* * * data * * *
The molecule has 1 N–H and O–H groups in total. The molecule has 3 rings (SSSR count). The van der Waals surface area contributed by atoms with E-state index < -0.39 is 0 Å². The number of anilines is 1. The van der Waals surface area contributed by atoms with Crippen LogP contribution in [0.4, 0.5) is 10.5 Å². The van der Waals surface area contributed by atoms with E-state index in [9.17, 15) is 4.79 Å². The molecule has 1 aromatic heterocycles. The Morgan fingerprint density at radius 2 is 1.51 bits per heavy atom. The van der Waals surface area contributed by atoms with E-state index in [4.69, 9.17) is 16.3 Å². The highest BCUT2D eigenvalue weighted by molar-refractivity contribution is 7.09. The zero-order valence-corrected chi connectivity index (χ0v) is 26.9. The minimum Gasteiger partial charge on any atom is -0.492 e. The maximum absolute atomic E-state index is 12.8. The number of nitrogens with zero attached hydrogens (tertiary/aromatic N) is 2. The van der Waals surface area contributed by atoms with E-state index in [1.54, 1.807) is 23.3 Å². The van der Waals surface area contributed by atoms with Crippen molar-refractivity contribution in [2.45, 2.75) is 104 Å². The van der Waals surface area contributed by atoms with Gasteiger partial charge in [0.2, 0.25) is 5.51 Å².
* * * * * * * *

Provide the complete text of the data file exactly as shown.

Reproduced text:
The molecule has 1 N–H and O–H groups in total. The molecule has 3 rings (SSSR count). The van der Waals surface area contributed by atoms with E-state index < -0.39 is 0 Å². The number of anilines is 1. The van der Waals surface area contributed by atoms with Crippen LogP contribution in [0.4, 0.5) is 10.5 Å². The van der Waals surface area contributed by atoms with E-state index in [9.17, 15) is 4.79 Å². The molecule has 1 aromatic heterocycles. The Morgan fingerprint density at radius 2 is 1.51 bits per heavy atom. The van der Waals surface area contributed by atoms with E-state index in [4.69, 9.17) is 16.3 Å². The highest BCUT2D eigenvalue weighted by molar-refractivity contribution is 7.09. The zero-order valence-corrected chi connectivity index (χ0v) is 26.9. The minimum Gasteiger partial charge on any atom is -0.492 e. The maximum absolute atomic E-state index is 12.8. The number of nitrogens with zero attached hydrogens (tertiary/aromatic N) is 2. The van der Waals surface area contributed by atoms with E-state index in [1.54, 1.807) is 23.3 Å². The van der Waals surface area contributed by atoms with Crippen molar-refractivity contribution in [2.45, 2.75) is 104 Å². The van der Waals surface area contributed by atoms with Gasteiger partial charge in [0.2, 0.25) is 5.51 Å².